Harrison Wade’s review published on Letterboxd:
A train shakes Avetik's Berlin apartment when it passes, shuttering the light that comes through the windows. Inside, there are projections: a slide projector showing archival texts, a film projector showing ruins, the Berlin news. A woman interviews Avetik about Armenia. Later, she will be the screen for the projections, will be wrapped in roots. Later, Avetik will lie down in the street outside his apartment as cars pass by.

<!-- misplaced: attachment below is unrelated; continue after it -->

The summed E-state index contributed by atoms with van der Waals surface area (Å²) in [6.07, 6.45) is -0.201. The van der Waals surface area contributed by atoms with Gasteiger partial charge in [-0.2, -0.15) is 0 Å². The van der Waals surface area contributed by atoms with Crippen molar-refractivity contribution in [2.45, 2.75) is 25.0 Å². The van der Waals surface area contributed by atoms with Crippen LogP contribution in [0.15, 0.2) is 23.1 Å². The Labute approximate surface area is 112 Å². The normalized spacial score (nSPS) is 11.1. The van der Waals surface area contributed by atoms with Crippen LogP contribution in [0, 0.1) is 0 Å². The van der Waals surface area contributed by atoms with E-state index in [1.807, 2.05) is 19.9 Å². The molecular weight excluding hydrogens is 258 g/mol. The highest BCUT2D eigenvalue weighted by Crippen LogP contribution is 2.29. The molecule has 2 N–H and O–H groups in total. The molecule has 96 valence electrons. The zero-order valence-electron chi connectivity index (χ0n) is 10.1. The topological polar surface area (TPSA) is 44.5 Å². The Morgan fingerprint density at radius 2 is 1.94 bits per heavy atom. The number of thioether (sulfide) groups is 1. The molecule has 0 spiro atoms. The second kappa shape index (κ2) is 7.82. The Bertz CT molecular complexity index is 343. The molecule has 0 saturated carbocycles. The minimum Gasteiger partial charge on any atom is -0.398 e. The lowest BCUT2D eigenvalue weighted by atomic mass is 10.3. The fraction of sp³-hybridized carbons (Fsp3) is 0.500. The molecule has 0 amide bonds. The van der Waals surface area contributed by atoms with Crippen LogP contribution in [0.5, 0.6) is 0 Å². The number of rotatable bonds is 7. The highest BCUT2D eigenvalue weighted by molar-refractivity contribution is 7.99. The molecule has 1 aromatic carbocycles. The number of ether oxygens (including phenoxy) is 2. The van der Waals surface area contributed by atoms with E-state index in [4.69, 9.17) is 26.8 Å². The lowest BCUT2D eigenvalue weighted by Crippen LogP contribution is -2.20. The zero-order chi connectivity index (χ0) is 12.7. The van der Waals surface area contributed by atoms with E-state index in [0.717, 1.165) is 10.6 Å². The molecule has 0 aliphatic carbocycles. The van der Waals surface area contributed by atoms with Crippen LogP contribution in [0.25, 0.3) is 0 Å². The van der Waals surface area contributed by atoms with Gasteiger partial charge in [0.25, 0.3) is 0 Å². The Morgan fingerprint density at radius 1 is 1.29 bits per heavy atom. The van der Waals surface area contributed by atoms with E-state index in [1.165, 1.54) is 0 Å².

In the section "Avetik's Childhood," film prints burn at the foot of a dead friend. A frame from Rashomon is held up and inspected. There are too many visual rhymes to trace. It's all poetry -- fruit and bees and bodies and ruins, burning and fragmenting and thawing. Thawing. A gentle confidence in its movements and proximity to flesh and decay. Poetry in a complex relationship to others. Be careful not to read national trauma into an image; be careful not to miss beauty, nor mistake beauty for non-politics. The last section is introduced by two quotes, one of which reads "Don't cry over the dead ... turn your words into poems ..."